The women who won

Women in Irish Politics and Public Life, from 1918 to 2018

by Edel Cassidy
Words Edel Cassidy

As part of the Government of Ireland Decade of Centenaries programme, a ‘pop-up museum’, featuring the key women (some well known and some less well known) who have contributed over the past century to shaping the Irish state, is currently touring the country. It is an initiative of the Commemorations Unit of the Department of Culture, Heritage and the Gaeltacht.

Curated by historian Sinéad McCoole, the installation celebrates the participation of Irish women in politics and public life, beginning with the election of Countess de Markievicz in the general election of 14 December 1918, and offers an insight into political and social issues that have affected women over the past one hundred years.

The exhibition focuses on the 114 female elected TDs. With the assistance of their families it takes an in-depth look at the first twenty-one, showcasing some previously unseen and unpublished material from private collections. It then goes on to look at women in politics from the period of women’s liberation in the 1970s to the present day. Female senators and MEPS also feature, while interviews with children and grandchildren recounting their memories of these political figures and the challenges they faced is a centrepiece.

Here we showcase a selection of material from the exhibition.

Powder Compact Private collection

This is a one-off ladies’ compact with face powder, a powder puff and a mirror. It is most likely a prototype for a commemorative souvenir to mark Constitution Day, proposed for 1938. It is made in the shape of a letter, with a seal on the back and an actual stamp that was issued to commemorate the 1937 Constitution. The Constitution was passed at the end of 1937, but there were many protests against it, especially by those who objected to the clauses that referred to the status of women. There is no evidence that other compacts were made. As the owner’s father worked in advertising, and worked on election campaigns and for The Irish Press newspaper, it is presumed to be a sample.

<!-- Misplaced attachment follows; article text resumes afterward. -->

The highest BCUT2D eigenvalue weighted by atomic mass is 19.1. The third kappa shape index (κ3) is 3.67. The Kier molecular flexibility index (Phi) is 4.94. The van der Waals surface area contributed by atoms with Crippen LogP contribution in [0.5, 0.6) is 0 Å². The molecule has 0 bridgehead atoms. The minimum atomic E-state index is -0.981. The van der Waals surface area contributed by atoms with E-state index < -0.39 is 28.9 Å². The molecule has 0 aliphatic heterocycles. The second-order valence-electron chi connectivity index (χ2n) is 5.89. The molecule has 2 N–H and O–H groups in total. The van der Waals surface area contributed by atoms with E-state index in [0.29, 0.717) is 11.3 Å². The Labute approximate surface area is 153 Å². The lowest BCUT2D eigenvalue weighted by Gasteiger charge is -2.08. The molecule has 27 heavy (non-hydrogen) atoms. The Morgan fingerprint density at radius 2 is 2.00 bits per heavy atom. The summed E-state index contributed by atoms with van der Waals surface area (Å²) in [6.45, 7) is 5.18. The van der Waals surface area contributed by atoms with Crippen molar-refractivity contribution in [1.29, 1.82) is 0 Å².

Kate O’Callaghan’s Celtic Revival Dress and Mantle Kilmurry Independence Museum

Kate O’Callaghan’s gúna agus brat (dress and mantle), from the Kilmurry Independence Museum in County Cork, was a designer gown of its day. The embroidery was produced by the Dún Emer Guild in Dublin. A political outfit, these dresses were worn by women who were involved in the Gaelic Revival, initially a movement for those interested in the revival of the Irish language, games and music. When Sinéad de Valera, Muriel MacSwiney and Linda Kearns MacWhinney wore this style of dress on American tours in the 1920s, it became associated with the Irish independence movement, while Dr Kathleen Lynn wore her version when she was painted for a portrait that is now in the Labour History Society.

Frances Condell Hat Limerick Museum

When American President John Kennedy visited Ireland in June 1963, Greenpark Racecourse, on the outskirts of Limerick, was his last stop before leaving Ireland at Shannon. Although Limerick had not originally been on the itinerary, Lord Mayor Frances Condell had campaigned to have it included. Her speech was praised by Kennedy as ‘the best I have heard since I came to Europe.’ She had this hat made especially for the event. Frances Condell was the first woman to be elected Mayor of Limerick and the only female mayor to date to serve two terms.

De Markievicz Despatch Bag Kilmainham Gaol Museum